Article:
How about this: Jalopnik has some spy shots that show three patrol cars that (presumably) only the very best South Korean cops get to use. Namely, a Lamborghini Gallardo, a Porsche 911 and a freaking Ferrari F360.
I wonder if they have some sort of "teach English in a foreign country" program, but for being a cop? In any case, if you happen to be speeding in Seoul and see the flashers from one of these bad boys behind you, best pull over to the side and accept your ticket, because it wouldn't even be a contest if you tried to outrun them.
Two questions raised by this post: Why can't the producers at "Steven Seagal, Lawman" put his tubby, weird-talking ass in a Lamborghini Gallardo? Wouldn't that make the show a thousand times better?
Second question: Why is "Korean Police" written in English on the hood? Is that common in other countries, or does it suggest this is somehow fake -- for a movie, maybe?
More shots after the jump.
Advocates look to populate the federal fleet to spur demand.
Thankfully, the plea was more than a request for a handout (though substantially increasing tax credits for EV consumers, as well as for companies providing EV-related services, was certainly on the agenda). Many see the more than 1 million fleet vehicles used by the federal government as a natural jumping-off point to kick-start EV acceptance and drive down price. Fleet vehicles are ripe for first-generation EV replacements, the argument goes, since there is a built-in demand, and many do not travel far. The average Postal Service vehicle, for example, travels less than 18 miles per day (the standard range for many first-generation EVs is about 100 miles), and the fact that all are returned to a central depot makes it easier to rejuice the vehicles at a centralized charging station.
By Hans Greimel, Automotive News
Reacting to criticism that data from black-box crash recorders in its vehicles can be accessed only by the company, Toyota Motor Corp. is moving to ship hundreds of data-decoding machines to the United States and make them commercially available to help diagnose vehicle problems.
The devices, known as event data recorders, are similar to the black boxes on airliners and record information such as vehicle and engine speed in the seconds before a crash.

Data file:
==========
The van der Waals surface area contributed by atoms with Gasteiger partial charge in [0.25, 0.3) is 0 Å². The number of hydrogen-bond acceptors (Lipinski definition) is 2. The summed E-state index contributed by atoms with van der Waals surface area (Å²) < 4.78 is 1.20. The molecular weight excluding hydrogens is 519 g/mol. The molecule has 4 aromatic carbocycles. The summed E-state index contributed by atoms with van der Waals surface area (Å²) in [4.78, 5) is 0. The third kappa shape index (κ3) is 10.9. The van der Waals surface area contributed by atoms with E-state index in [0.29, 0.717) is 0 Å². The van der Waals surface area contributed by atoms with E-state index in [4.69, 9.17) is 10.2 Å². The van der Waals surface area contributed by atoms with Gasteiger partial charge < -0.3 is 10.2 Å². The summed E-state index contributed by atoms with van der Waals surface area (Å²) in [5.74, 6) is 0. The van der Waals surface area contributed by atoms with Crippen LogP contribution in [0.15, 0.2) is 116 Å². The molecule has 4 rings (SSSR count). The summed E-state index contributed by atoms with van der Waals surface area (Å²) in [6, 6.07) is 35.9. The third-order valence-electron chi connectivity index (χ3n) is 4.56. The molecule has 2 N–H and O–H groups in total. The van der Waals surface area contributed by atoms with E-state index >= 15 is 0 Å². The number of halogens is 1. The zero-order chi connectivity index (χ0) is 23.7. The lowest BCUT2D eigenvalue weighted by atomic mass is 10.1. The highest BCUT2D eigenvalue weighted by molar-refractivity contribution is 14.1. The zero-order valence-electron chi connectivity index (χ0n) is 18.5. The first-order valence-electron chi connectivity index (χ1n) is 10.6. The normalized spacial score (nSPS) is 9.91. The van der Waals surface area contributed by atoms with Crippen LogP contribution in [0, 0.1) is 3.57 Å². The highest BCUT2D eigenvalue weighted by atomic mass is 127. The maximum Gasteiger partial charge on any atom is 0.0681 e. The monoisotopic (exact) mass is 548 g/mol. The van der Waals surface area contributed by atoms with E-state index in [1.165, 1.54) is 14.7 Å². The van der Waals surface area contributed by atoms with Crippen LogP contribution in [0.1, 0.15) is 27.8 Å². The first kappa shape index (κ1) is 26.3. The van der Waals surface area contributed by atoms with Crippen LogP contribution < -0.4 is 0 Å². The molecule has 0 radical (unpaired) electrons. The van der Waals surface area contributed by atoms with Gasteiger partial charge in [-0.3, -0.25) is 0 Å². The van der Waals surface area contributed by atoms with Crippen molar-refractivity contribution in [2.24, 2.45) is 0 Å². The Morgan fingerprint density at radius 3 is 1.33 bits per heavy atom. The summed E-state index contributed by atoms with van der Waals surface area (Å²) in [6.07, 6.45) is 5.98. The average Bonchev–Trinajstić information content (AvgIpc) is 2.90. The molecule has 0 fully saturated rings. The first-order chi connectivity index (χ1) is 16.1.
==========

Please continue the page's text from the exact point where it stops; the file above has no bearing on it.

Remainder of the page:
As Toyota scrambles to address complaints of unintended acceleration, the company has come under fire from lawmakers and lawyers for crash victims because its black-box data are encoded and can't be read by law enforcement agencies or customers. Only Toyota's proprietary reader machines can crack the code.
And Toyota has only one such device in the United States.
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Clifford Atiyeh has spent his entire life driving cars he doesn't own. Raised in Volvos, he has grown to love fast, irresponsible vehicles of all kinds. He is the senior news editor at MSN Autos and also reports for Car and Driver, Road & Track, The Boston Globe and other publications.
In the garage: 21-speed Iron Horse, 2002 Jeep Wrangler X (not his)
Doug Newcomb has covered car technology for over 20 years for outlets ranging from Rolling Stone to Edmunds.com. In 2008, he published his first book, "Car Audio for Dummies" (Wiley). He lives and drives in Hood River, Ore., with his wife and two kids, who share his passion for cars and technology.
In the garage: 1996 Chevrolet Impala SS, two 1984 Chevrolet Blazers, 2008 Honda CR-V
James Tate learned to drive stick at age 13 in a 1988 Land Cruiser - in La Paz, Bolivia. He's since been a mechanic, on a pit crew and has wrenched on every car he's owned since his first 1989 Honda CRX Si (and won't stop until the car is a 1973 Porsche 911 RS). His work has appeared in Car and Driver, Popular Mechanics, Automobile and others.
In the garage: 1995 Porsche 911 Carrera, 1988 BMW M5